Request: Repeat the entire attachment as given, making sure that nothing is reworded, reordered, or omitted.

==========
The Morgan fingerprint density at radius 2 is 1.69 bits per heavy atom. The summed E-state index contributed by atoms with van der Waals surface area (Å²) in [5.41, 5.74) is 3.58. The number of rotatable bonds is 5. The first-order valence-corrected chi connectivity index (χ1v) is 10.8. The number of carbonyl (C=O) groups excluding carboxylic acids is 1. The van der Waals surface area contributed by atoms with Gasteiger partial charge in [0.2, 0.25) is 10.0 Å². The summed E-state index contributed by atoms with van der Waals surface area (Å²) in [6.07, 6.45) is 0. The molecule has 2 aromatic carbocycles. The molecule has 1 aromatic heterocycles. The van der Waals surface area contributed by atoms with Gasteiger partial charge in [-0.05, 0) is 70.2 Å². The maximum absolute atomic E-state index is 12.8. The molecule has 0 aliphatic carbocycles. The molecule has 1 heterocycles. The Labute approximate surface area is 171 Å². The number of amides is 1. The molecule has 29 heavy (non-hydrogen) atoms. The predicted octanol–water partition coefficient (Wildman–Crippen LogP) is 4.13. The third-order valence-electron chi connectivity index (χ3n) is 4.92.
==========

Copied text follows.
The Morgan fingerprint density at radius 2 is 1.69 bits per heavy atom. The summed E-state index contributed by atoms with van der Waals surface area (Å²) in [5.41, 5.74) is 3.58. The number of rotatable bonds is 5. The first-order valence-corrected chi connectivity index (χ1v) is 10.8. The number of carbonyl (C=O) groups excluding carboxylic acids is 1. The van der Waals surface area contributed by atoms with Gasteiger partial charge in [0.2, 0.25) is 10.0 Å². The summed E-state index contributed by atoms with van der Waals surface area (Å²) in [6.07, 6.45) is 0. The molecule has 2 aromatic carbocycles. The molecule has 1 aromatic heterocycles. The van der Waals surface area contributed by atoms with Gasteiger partial charge in [-0.05, 0) is 70.2 Å². The maximum absolute atomic E-state index is 12.8. The molecule has 0 aliphatic carbocycles. The molecule has 1 heterocycles. The Labute approximate surface area is 171 Å². The number of amides is 1. The molecule has 29 heavy (non-hydrogen) atoms. The predicted octanol–water partition coefficient (Wildman–Crippen LogP) is 4.13. The third-order valence-electron chi connectivity index (χ3n) is 4.92.